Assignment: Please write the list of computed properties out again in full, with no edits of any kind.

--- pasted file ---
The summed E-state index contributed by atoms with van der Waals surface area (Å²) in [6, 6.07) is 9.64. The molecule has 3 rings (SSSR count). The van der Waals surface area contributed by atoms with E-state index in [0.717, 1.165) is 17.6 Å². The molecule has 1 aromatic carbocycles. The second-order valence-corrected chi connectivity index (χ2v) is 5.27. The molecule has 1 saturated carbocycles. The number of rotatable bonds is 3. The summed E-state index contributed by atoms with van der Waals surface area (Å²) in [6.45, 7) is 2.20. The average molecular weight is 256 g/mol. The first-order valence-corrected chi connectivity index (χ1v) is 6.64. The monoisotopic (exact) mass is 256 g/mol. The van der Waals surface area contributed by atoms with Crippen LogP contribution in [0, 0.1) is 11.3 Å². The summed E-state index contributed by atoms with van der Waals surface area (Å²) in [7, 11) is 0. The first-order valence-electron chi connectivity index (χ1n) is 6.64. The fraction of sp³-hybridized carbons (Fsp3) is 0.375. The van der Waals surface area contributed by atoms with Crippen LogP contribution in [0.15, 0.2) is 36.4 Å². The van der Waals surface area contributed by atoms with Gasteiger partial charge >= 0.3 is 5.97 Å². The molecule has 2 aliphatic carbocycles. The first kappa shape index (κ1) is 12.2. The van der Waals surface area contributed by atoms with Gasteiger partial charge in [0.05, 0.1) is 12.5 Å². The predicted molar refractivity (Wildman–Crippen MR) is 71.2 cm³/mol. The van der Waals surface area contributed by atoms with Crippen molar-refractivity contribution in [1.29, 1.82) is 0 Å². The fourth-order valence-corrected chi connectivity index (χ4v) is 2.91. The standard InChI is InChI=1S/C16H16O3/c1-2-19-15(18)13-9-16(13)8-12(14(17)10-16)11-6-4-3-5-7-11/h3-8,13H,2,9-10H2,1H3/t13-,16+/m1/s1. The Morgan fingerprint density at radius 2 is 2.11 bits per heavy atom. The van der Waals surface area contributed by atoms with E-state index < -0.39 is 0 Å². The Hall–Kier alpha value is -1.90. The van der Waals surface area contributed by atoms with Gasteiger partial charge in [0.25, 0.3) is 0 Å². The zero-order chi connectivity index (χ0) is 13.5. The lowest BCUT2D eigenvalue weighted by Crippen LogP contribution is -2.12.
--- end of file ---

The summed E-state index contributed by atoms with van der Waals surface area (Å²) in [6, 6.07) is 9.64. The molecule has 3 rings (SSSR count). The van der Waals surface area contributed by atoms with E-state index in [0.717, 1.165) is 17.6 Å². The molecule has 1 aromatic carbocycles. The second-order valence-corrected chi connectivity index (χ2v) is 5.27. The molecule has 1 saturated carbocycles. The number of rotatable bonds is 3. The summed E-state index contributed by atoms with van der Waals surface area (Å²) in [6.45, 7) is 2.20. The average molecular weight is 256 g/mol. The first-order valence-corrected chi connectivity index (χ1v) is 6.64. The monoisotopic (exact) mass is 256 g/mol. The van der Waals surface area contributed by atoms with Crippen LogP contribution in [0, 0.1) is 11.3 Å². The summed E-state index contributed by atoms with van der Waals surface area (Å²) in [7, 11) is 0. The first-order valence-electron chi connectivity index (χ1n) is 6.64. The fraction of sp³-hybridized carbons (Fsp3) is 0.375. The van der Waals surface area contributed by atoms with Crippen LogP contribution in [0.15, 0.2) is 36.4 Å². The van der Waals surface area contributed by atoms with Gasteiger partial charge >= 0.3 is 5.97 Å². The molecule has 2 aliphatic carbocycles. The first kappa shape index (κ1) is 12.2. The van der Waals surface area contributed by atoms with Gasteiger partial charge in [0.05, 0.1) is 12.5 Å². The predicted molar refractivity (Wildman–Crippen MR) is 71.2 cm³/mol. The van der Waals surface area contributed by atoms with Crippen molar-refractivity contribution in [1.29, 1.82) is 0 Å². The fourth-order valence-corrected chi connectivity index (χ4v) is 2.91. The standard InChI is InChI=1S/C16H16O3/c1-2-19-15(18)13-9-16(13)8-12(14(17)10-16)11-6-4-3-5-7-11/h3-8,13H,2,9-10H2,1H3/t13-,16+/m1/s1. The Morgan fingerprint density at radius 2 is 2.11 bits per heavy atom. The van der Waals surface area contributed by atoms with E-state index < -0.39 is 0 Å². The Hall–Kier alpha value is -1.90. The van der Waals surface area contributed by atoms with Gasteiger partial charge in [0.25, 0.3) is 0 Å². The zero-order chi connectivity index (χ0) is 13.5. The lowest BCUT2D eigenvalue weighted by Crippen LogP contribution is -2.12.